Role for Heparin-Binding Growth Factors in Glucose-Induced Vascular Dysfunction

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Abstract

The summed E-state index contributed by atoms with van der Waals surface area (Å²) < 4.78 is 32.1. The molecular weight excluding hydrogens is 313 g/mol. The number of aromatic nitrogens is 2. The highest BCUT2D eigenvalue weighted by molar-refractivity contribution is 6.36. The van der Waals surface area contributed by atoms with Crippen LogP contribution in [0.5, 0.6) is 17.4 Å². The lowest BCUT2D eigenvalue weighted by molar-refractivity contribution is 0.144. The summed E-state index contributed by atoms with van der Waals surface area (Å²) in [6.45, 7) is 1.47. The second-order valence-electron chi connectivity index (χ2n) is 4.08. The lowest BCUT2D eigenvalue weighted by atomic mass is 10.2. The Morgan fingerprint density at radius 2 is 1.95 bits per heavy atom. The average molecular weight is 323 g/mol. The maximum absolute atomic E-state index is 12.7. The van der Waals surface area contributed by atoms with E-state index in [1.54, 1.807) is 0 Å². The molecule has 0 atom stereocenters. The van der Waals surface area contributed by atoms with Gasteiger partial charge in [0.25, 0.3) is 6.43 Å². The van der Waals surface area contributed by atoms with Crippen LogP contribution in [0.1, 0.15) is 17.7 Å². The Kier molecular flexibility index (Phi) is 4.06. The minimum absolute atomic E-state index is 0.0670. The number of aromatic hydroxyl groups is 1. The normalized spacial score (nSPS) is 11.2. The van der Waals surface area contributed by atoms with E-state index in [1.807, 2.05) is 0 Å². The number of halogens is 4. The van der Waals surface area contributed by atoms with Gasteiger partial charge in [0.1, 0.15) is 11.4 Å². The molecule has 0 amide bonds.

Vascular hyperpermeability and excessive neovascularization are hallmarks of early and late vascular endothelial cell dysfunction induced by diabetes.Vascular endothelial growth factor (VEGF) appears to be an important mediator for these early and late vascular changes. We reported previously, using skin chambers mounted on backs of SD rats, that neutralizing antibodies directed against VEGF blocked vascular permeability and blood flow changes induced by elevated tissue glucose and sorbitol levels in a dosage-dependent manner. We report in this study, using the same skin chamber model and neutralizing antibodies directed against basic fibroblast growth factor (FGF-2), that another member of the heparin-binding growth factor family also mediates glucose- and sorbitol-induced vascular permeability and blood flow increases. In addition, we show that 1) TBC1635, a novel heparin-binding growth factor antagonist, blocks the vascular hyperpermeability and blood flow increases induced by elevated tissue levels of glucose and sorbitol and by topical application of VEGF and FGF-2 to granulation tissue in skin chambers, and 2) suramin, a commercially available growth factor antagonist, blocks glucose-induced vascular dysfunction. These results suggest an early role for heparin-binding growth factors in the vascular dysfunction caused by excessive glucose metabolism, possibly via the sorbitol pathway. Diabetes 47:1771-1778, 1998

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